However, it is the constantly changing exhibitions and add-ons that make repeat visits attractive. Hughendon Manor, for example, had a Forties weekend in progress when we visited. Various Enactment groups demonstrated weapons, fired a mortar and put on skirmishes to demonstrate aspects of warfare in World War II. A Home Guard group explained their equipment and shared moments of humour and entertainers sang and danced and encouraged people to have a go for themselves. The weather meant a Battle of Britain flight was cancelled but otherwise it made for a very full day. Worth visiting for its connection to Benjamin Disraeli and the recently discovered World War II role in map-making, there is plenty to offer background detail for writers in many areas.
Waddesdon Manor have a number of exhibitions in place at present but it was a small display of portraits of Queen Elizabeth I and some of her courtiers and portraits of Queen Elizabeth II that proved of particular interest. The text pointed out the symbolism in the paintings. Seeking out these small details meant taking a much closer look at the paintings and a greater appreciation of their execution.
Upton House near Banbury was for sale in 1927 and the eventual buyer passed the property on to the NT at his death. The sale was the central theme for 2017 and visitors were treated as potential buyers with the notable attractions of the house pointed out in the “details” provided and by the room guides. Significant alterations were made to the house following the sale and the property was extended. An interesting part of the visit was a display relating to the architect who brought these about with drawings, models, photos and sketches. Rather than look at them from the point of view of the owner this made a change and showed the stages involved in the planning and execution. There were even copies of plans of the gardens with planting plans included should one wish to try any of them at home.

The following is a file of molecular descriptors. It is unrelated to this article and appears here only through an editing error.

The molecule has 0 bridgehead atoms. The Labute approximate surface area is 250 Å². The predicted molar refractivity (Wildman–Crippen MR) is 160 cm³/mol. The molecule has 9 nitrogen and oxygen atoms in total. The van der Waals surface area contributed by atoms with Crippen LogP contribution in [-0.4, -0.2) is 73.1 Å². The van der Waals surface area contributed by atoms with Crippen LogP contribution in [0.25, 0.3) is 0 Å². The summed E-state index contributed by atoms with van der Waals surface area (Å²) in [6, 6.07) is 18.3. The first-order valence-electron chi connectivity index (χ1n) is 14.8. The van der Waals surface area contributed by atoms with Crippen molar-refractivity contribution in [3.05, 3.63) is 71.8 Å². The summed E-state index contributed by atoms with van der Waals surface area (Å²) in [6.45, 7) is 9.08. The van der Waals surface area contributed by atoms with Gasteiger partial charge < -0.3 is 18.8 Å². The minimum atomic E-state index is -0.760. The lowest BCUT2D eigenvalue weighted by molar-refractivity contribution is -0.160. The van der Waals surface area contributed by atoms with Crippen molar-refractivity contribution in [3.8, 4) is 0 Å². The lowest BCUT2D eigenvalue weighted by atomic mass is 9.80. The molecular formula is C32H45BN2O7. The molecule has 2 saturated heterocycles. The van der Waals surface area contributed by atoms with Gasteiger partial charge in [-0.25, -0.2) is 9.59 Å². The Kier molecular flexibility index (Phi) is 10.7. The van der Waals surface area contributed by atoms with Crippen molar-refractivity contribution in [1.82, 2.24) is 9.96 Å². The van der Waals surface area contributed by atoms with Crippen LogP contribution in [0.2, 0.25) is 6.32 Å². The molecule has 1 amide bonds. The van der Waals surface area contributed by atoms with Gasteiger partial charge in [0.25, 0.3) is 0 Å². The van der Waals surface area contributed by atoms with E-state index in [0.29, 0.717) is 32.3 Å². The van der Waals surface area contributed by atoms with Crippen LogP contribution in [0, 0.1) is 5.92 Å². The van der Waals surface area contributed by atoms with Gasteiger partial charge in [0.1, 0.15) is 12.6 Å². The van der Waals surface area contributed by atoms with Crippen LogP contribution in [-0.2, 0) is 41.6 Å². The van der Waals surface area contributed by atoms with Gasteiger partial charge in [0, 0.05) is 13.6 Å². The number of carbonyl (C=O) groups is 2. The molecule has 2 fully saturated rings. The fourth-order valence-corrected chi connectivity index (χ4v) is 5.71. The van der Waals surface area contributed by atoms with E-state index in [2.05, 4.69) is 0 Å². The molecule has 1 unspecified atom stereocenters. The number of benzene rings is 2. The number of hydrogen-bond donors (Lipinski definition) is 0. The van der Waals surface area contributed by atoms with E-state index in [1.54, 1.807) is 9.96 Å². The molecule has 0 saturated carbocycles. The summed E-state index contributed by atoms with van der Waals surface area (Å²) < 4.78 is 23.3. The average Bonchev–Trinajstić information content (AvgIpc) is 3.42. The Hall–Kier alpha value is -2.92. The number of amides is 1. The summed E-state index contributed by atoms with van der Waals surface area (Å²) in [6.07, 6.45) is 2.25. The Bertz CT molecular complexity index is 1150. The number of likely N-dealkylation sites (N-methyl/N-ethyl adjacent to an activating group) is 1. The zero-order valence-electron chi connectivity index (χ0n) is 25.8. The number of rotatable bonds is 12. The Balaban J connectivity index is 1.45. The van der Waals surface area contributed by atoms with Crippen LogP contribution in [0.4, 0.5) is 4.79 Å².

This more relaxed approach is more informative and must surely draw the visitors in and encourage repeat visits. From a social history point of view there was much of interest for a writer. Background details and new lines of research often stem from visits of this kind. At other properties the domestic quarters have offered insights into the preparation and presentation of food. Recipes, napkin folding designs and menus are among the items that have proved of interest. Often it is the ephemera of life that offers the detail that brings a story or article to life.
Driving around the countryside the hedgerows are well laden this year it seems. In the past I have recorded estimates of how good a harvest is for a a list of species such as hawthorn, oak, blackberry and so on for the Woodland Trust. Whilst many of these will be feeding wildlife others, such as blackberry and elder produce fruits enjoyed by human and animal alike. I’ve already made a batch of blackberry and apple jelly this year. Whilst picking the blackberries we spotted a good crop of sloes and decided try making sloe gin. Always good to try something new.
Sloes are the fruit of the blackthorn, a common hedgerow plant locally. In spring the blossom dresses the hedges as if covered in snow. The time it actually blooms is the subject of several weather sayings. In contrast to the sparkling white blossom the fruits are almost black, resembling small plums and carry a bloom similar to that found on that fruit. Beautiful blossom and useful fruit but the most vicious thorns attacking the unwary.
Whenever I try something new I take photos at every stage. If it’s new to me it is new to others and who knows when the pictures might not come in useful for an article. It worked when I made my first quince jelly a few years back anyway. So far the fruit has been washed and dried, pricked all over and placed in a sterile jar. Sugar has been added and then the gin. Sadly it will be a while before the product can be tested. The recipe suggests leaving it for at least three months in a cool dark place, just giving it an occasional shake. After a week the liquid has already turned an attractive deep red. At least the blackberry and apple jelly was ready much sooner and has already been enjoyed on toasted muffins and will fill a Victoria sandwich this weekend.